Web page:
Kuster’s bill is supported by a number of organizations in New Hampshire and across the country that work to increase health care access for Granite State families, including New Hampshire Medical Society, New Hampshire Hospital Association, Bi-State Primary Care, NH Voices for Health, NH Kids Count, Small Business Majority, American Academy of Pediatrics, Children’s Defense Fund, Children’s Dental Health Project, Community Catalyst, Consumers Union, March of Dimes, National Health Law Program, National Immigration Law Center, First Focus Campaign for Children, and Children’s Hospital Association.

“It is evident that the ‘family glitch’ has created barriers for New Hampshire families who need affordable coverage, based on what we’ve heard from brokers, navigators and other assisters. NH Voices for Health welcomes a solution because all families deserve access to affordable coverage and because healthy families make for healthy communities in the Granite State,” said Lisa Kaplan Howe, policy director for NH Voices for Health.

Representative Kuster’s bill is cosponsored by Reps. Suzan DelBene (WA), Earl Blumenauer (OR), Matthew Cartwright (PA), Joe Crowley (NY), Lloyd Doggett (TX), Raul Grijalva (AZ), Jim McDermott (WA), Patrick Murphy (FL), Beto O’Rourke (TX), Collin Peterson (MN), Chellie Pingree (ME), David Scott (GA), Carol Shea-Porter (NH), Krysten Sinema (AZ), Bill Enyart (IL), and Peter Welch (VT). Companion legislation to this bill has been introduced by Senator Al Franken (MN).

Since she took office, Congresswoman Annie Kuster has worked across the aisle to fix problems with the Affordable Care Act, and she shares her constituents’ concerns about many aspects of the law. She cosponsored the Small Business Tax Credit Accessibility Act, which will help small businesses provide their employees with health insurance by expanding affordability tax credits for small employers.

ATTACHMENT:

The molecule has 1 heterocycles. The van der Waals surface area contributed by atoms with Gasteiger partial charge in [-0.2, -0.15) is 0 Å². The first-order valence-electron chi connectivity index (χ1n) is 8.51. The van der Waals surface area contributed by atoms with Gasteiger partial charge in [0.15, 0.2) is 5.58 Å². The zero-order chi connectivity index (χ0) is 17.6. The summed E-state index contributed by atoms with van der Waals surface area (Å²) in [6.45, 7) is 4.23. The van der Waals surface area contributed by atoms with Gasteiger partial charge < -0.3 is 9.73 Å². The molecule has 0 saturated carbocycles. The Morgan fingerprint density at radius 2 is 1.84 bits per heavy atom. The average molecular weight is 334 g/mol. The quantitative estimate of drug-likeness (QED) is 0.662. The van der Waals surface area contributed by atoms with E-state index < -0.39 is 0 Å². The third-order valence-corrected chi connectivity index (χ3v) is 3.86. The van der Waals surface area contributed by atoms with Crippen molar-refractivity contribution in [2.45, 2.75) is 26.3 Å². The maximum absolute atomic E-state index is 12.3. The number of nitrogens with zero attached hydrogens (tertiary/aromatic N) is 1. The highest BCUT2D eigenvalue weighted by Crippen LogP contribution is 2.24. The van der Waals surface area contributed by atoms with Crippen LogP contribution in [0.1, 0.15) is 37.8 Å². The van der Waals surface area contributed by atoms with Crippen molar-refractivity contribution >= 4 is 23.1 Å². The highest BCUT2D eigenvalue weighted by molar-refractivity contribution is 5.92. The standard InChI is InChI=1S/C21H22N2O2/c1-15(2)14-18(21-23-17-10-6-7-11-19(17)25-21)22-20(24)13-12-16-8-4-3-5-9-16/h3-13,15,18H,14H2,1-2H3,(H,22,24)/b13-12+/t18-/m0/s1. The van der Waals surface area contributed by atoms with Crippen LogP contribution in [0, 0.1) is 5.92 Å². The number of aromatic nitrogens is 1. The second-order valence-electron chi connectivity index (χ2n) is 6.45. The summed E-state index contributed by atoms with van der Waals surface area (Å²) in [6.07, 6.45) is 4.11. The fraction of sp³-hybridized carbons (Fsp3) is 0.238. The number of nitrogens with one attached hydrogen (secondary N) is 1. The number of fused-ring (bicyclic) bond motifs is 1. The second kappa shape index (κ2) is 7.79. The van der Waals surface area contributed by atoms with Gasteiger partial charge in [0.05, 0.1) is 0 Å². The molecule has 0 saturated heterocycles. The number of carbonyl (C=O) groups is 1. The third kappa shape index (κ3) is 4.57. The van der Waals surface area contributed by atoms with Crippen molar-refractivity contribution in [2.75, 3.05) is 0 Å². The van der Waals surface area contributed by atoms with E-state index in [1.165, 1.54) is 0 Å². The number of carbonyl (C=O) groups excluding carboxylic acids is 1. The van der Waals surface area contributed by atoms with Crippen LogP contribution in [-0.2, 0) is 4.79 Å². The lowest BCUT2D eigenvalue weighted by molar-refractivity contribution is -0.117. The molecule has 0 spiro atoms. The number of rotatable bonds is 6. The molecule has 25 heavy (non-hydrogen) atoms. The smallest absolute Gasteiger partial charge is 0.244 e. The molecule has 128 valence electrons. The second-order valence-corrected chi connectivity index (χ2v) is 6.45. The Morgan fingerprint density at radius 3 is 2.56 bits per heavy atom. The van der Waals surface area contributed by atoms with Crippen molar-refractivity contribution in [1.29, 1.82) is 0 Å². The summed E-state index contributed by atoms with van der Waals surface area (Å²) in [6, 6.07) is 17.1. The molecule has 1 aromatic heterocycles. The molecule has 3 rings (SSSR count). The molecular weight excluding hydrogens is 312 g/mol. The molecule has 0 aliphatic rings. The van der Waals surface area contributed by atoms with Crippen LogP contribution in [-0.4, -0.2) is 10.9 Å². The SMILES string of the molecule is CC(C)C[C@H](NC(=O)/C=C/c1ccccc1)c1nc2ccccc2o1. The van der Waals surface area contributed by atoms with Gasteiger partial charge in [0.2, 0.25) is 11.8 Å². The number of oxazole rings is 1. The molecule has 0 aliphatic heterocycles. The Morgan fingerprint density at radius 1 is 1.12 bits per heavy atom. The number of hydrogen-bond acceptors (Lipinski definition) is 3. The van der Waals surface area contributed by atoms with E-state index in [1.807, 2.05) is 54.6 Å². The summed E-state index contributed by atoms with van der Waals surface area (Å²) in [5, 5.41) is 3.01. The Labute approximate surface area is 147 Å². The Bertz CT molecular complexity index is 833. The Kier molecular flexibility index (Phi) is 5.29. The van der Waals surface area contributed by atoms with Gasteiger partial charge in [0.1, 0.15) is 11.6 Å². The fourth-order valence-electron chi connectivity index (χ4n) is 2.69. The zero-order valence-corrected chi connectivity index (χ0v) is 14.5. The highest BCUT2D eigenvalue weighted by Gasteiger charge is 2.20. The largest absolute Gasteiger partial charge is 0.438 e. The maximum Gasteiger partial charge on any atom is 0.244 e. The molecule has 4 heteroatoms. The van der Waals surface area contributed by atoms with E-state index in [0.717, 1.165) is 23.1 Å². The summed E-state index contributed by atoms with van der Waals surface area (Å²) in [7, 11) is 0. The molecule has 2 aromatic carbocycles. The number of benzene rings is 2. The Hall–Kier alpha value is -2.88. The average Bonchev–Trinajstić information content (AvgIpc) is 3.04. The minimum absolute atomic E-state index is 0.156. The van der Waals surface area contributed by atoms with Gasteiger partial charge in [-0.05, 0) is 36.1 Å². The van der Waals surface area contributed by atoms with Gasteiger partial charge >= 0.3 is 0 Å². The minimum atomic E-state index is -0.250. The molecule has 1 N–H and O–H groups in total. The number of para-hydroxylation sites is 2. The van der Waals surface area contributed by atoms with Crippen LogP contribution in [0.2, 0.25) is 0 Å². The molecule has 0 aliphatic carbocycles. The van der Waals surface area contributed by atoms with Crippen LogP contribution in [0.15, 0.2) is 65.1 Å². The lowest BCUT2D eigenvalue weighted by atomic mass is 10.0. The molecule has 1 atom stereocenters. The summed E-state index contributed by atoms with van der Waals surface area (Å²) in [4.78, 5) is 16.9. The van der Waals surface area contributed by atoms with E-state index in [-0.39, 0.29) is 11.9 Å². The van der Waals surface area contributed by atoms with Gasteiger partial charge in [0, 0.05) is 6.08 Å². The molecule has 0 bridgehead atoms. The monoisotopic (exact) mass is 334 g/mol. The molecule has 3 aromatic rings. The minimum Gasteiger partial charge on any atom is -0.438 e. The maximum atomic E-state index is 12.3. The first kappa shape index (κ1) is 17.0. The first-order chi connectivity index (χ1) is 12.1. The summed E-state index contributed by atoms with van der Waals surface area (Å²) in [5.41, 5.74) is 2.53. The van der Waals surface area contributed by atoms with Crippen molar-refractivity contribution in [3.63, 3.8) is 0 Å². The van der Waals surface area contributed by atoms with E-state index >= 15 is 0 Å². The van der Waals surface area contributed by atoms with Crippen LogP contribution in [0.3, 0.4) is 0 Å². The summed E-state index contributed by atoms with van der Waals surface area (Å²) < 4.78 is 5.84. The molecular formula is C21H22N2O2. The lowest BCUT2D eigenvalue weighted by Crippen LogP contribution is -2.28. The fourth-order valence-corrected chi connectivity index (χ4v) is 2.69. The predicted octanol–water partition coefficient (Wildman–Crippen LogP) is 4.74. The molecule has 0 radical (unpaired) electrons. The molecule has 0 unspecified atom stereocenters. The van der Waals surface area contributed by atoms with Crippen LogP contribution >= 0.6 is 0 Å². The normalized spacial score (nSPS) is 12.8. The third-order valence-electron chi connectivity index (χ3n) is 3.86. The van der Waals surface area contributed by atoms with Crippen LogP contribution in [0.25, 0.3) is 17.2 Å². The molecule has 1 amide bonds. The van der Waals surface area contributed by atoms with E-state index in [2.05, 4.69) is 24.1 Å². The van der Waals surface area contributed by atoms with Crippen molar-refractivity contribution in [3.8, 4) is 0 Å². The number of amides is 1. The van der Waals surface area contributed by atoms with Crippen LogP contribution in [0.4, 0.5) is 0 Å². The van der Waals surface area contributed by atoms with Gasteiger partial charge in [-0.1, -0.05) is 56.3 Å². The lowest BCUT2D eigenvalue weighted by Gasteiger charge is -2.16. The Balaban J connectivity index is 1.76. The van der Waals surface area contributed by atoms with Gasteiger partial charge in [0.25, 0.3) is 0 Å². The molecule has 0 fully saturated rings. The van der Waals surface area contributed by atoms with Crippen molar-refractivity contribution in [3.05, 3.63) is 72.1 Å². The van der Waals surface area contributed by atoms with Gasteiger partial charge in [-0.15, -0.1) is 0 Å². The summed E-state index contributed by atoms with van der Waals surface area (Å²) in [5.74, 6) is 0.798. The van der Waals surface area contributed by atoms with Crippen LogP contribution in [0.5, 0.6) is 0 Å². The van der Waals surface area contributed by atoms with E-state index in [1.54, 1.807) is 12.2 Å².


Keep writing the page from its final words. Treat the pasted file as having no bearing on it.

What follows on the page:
6-16-14 AFT-NH Legislative Update: The Session Comes To A Close, A Look Back At What We Have Done

AFT NH Legislative Update

AFT NH Legislative Update

We succeeded in defeating, once again, the so called “’right to work—for less” bill. Over the past two years hundreds of NH citizens voiced opposition to this bill with only a handful of people speaking in support. This attack on working people like you is led by out of state interests such as the National Right to Work Committee and ALEC.

We succeeded in defeating a bill that would have permitted audio and video recording of a public official while in the course of performing his or her official duties. All employees, both public and private, should have a reasonable understanding that when they are performing their jobs that they are not intimidated or harassed and should have a safe working environment.

We succeeded in passing a bill relative to the filing with a registry of deeds of a fraudulent document purporting to create a lien or claim against real property. As public employees just wanting to do our jobs we should not have to worry that someone unhappy with us could go the county’s Register of Deeds and file a million dollar false claim against your property.

We succeeded in defeating retirement legislation that would hurt public employees even more that the bad legislation passed by the Republicans in the 2010-2011 sessions. AFT-NH believes that: